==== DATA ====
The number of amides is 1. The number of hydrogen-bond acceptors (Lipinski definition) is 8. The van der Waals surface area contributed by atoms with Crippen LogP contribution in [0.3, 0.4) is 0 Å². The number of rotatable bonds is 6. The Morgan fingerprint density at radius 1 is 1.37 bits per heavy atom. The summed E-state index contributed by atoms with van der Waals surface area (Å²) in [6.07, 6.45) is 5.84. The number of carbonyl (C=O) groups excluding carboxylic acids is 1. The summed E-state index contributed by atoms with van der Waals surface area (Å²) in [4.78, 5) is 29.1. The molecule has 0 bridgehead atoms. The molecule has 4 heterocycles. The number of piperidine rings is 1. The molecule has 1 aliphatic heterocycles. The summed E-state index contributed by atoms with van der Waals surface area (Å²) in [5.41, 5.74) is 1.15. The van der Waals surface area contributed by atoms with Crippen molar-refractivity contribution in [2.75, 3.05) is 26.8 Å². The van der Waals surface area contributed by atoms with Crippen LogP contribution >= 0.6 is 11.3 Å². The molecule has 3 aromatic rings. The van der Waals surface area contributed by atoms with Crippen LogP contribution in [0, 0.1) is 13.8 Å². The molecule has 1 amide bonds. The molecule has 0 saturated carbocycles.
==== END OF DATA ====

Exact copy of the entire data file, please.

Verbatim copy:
The number of amides is 1. The number of hydrogen-bond acceptors (Lipinski definition) is 8. The van der Waals surface area contributed by atoms with Crippen LogP contribution in [0.3, 0.4) is 0 Å². The number of rotatable bonds is 6. The Morgan fingerprint density at radius 1 is 1.37 bits per heavy atom. The summed E-state index contributed by atoms with van der Waals surface area (Å²) in [6.07, 6.45) is 5.84. The number of carbonyl (C=O) groups excluding carboxylic acids is 1. The summed E-state index contributed by atoms with van der Waals surface area (Å²) in [4.78, 5) is 29.1. The molecule has 0 bridgehead atoms. The molecule has 4 heterocycles. The number of piperidine rings is 1. The molecule has 1 aliphatic heterocycles. The summed E-state index contributed by atoms with van der Waals surface area (Å²) in [5.41, 5.74) is 1.15. The van der Waals surface area contributed by atoms with Crippen molar-refractivity contribution in [2.75, 3.05) is 26.8 Å². The van der Waals surface area contributed by atoms with Crippen LogP contribution >= 0.6 is 11.3 Å². The molecule has 3 aromatic rings. The van der Waals surface area contributed by atoms with Crippen LogP contribution in [0, 0.1) is 13.8 Å². The molecule has 1 amide bonds. The molecule has 0 saturated carbocycles.